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Posted by:
Laurrel Allison

Posted on: February 8, 2018
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So far, I have six (soon to be seven) tattoos. Of these tattoos, Of those, I’ve got two (soon to be three) hand-poked masterpieces done by none other than the famed Matthew “Mattie” Elliott of Cape Town

Hand-Poked Tattoo Stick And Poke Tattoo FreshTrends Tattoo Mattie Elliot Mettie Elliot Matthew Elliot Hand-Poked Ink Hand Poked Fox Art Foxy Tattoo Animal Tattoo Pointillism Artistic

I’m fairly new to the whole tattoo scene. I didn’t get my first tattoo for a long time because I was dead set on becoming a famous model with ink-less skin. That dream eventually gone out the window, I was free to get as inked up as I could possibly want or dare. But when I got my first tattoo a couple of years ago, I was absolutely clueless as to how to care for it. Did I wash it? Should I cover it up? Could I sleep on it? Should I wear loose clothing or would tight clothing be fine? I had no idea about what proper aftercare etiquette looked like.

Luckily for me, Karin Mostert not only did my first few tattoos but also filled me in on what to expect. And for hand-poked tattoos? Do they heal differently than tattoos created with the aide of a machine? For the most part, no. But there are a few small differences. 

First things first, protect the skin

Right after I got my tattoos, Mattie wrapped my arm up like a mummy. A large, square bandage was placed directly over my tattoo and then immediately swaddled up. Basically, you have to ensure to cover your tattoo as soon as humanly possible. I’m sure you’ve been told before how tattoos are wounds. And so, they must heal. In order to heal in the safest way, they ought to be covered. That way, the sunlight can’t pierce through, clothes won’t brush up against it, and other bumps along the way won’t harm it. When you do wrap it up, don’t use plastic wrap on the tattoo. Plastic wrap will create a moist and oxygen-deprived environment beneath the bandage. That’s the perfect recipe for bacteria to grow.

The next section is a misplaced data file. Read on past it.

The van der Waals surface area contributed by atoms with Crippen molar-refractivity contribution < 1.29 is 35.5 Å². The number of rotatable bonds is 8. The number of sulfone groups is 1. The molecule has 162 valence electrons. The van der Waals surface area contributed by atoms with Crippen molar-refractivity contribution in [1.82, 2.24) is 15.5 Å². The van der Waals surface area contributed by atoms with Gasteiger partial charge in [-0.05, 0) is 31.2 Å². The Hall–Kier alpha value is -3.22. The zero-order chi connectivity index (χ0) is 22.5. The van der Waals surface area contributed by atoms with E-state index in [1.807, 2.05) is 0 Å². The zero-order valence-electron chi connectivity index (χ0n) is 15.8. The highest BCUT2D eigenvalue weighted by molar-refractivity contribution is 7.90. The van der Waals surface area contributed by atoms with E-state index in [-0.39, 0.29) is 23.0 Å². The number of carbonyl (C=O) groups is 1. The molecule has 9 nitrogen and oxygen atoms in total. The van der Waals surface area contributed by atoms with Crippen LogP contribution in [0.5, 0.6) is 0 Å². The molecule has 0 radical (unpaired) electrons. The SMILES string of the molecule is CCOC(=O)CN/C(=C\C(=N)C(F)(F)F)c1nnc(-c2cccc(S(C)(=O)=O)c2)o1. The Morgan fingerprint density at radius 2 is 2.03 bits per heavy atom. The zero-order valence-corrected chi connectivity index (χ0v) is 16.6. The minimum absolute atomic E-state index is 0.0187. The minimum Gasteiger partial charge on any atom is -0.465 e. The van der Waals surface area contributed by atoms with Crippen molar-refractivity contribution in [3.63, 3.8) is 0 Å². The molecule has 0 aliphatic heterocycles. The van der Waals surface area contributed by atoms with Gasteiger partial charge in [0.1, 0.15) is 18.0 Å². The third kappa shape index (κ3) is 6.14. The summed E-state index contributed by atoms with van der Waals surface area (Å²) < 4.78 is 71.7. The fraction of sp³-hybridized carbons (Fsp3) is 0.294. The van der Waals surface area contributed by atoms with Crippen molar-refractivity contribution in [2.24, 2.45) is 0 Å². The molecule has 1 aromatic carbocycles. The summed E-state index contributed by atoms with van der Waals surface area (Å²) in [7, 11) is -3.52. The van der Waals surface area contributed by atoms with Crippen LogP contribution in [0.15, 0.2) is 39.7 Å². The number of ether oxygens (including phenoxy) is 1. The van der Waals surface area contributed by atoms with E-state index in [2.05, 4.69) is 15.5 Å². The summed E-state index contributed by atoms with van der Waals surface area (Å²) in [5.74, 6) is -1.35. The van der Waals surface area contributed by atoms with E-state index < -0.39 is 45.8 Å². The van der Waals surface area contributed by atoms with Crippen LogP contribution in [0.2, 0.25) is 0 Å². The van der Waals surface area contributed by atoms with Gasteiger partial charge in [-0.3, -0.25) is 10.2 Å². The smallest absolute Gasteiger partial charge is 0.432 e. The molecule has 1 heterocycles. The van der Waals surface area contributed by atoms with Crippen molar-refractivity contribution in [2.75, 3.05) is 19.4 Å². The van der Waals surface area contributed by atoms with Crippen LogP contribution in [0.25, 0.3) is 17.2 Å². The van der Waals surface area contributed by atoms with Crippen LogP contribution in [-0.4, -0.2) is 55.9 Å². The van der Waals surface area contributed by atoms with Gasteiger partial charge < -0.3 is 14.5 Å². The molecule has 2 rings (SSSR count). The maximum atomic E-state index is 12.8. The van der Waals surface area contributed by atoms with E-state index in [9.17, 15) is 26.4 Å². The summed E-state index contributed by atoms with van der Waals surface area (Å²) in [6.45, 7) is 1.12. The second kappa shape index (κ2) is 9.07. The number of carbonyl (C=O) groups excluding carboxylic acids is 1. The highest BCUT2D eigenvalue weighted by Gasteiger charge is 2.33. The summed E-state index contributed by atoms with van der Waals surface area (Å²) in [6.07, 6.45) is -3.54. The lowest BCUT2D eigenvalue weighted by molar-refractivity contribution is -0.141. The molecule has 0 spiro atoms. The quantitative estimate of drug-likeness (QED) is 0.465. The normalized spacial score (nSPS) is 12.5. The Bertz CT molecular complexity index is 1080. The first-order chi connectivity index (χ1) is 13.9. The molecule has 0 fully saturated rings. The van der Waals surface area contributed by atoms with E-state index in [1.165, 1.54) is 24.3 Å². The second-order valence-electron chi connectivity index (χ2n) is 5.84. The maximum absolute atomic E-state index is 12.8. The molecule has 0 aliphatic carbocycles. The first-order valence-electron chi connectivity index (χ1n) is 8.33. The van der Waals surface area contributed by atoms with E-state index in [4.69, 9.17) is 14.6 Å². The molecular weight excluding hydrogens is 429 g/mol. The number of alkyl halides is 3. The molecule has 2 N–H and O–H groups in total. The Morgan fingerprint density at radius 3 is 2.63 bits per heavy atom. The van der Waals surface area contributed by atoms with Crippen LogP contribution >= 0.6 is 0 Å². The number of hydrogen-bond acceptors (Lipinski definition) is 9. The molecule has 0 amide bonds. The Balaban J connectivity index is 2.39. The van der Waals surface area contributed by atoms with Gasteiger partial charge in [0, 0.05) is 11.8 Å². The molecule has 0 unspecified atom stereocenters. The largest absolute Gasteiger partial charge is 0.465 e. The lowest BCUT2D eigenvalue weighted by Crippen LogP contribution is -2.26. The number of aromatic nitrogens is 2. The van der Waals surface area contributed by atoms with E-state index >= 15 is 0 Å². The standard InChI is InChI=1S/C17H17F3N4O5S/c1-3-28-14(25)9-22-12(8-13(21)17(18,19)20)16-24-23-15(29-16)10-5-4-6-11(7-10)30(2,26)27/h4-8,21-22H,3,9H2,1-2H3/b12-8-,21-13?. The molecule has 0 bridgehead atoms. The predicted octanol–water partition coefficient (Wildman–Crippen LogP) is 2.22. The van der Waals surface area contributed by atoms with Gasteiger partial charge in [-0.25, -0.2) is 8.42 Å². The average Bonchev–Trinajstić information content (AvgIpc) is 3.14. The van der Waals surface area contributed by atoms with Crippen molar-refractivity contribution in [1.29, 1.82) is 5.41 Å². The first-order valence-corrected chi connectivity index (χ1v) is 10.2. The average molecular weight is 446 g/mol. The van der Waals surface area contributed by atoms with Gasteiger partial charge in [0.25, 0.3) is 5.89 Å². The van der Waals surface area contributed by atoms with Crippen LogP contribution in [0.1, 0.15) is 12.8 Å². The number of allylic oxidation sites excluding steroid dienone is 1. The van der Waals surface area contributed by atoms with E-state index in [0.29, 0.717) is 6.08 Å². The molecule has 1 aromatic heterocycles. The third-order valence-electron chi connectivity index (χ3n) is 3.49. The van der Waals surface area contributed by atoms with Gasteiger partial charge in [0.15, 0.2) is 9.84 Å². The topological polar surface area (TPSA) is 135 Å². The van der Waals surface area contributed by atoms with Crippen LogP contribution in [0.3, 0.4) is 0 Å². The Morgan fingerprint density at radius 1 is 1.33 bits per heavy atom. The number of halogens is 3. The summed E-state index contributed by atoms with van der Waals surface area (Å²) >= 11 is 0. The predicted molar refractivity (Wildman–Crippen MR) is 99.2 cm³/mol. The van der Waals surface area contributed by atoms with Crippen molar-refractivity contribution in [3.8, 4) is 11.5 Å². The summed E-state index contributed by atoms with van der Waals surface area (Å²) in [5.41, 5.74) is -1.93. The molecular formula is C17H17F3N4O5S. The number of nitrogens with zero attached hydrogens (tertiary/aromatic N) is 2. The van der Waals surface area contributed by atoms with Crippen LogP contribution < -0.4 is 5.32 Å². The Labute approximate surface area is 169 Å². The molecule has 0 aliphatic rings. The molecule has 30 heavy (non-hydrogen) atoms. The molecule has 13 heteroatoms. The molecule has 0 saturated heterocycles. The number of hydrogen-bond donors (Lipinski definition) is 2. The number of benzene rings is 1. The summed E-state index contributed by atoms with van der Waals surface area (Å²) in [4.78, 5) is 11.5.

As safe as bandages are, you can’t just keep them on forever. You need to remove the bandage once you get home or after it’s been stuck on you for several (around five or so) hours. 

Be careful how you wash your new tattoo

You don’t want to over-wash your new tattoo. You could easily end up irritating it. Once you take off your bandage, run lukewarm water over the area before soaping it up with a small amount of unscented antibacterial soap. You only need to do that once a day. Don’t scrub at the tattoo because that’s an easy way to mess up the fresh tattoo. Pat it dry and leave it alone. When you shower or bathe, take special care so as to not fully submerge your tattoo in water. Avoid letting body soap and hair products drip down on your new tattoo. 

Avoid direct sunlight 

For the first week or two, you should definitely avoid the sun. It can cause your tattoo to fade. After the first couple weeks, put sunscreen on your tattoo. Don’t put it on before because that can irritate the area of your tattoo. Unlike tattoos done with a coil or rotary machine, hand-poked tattoos do have the appearance of healing faster and having less scabs appear. But this does not mean that you can skip any of these steps. Baby your tattoo for several weeks until your skin makes a full recovery.

Gently moisturise the area

While your tattoo continues to heal, it’s good to keep the area moisturised. So pick up a good, unscented lotion and apply a small amount to the area after the first few days. After a while, your tattoo will look fully healed but you still should be careful. Tattoos heal faster on the surface. Deeper levels of skin may still be healing. 

How do you typically choose to take care of your fresh ink?  

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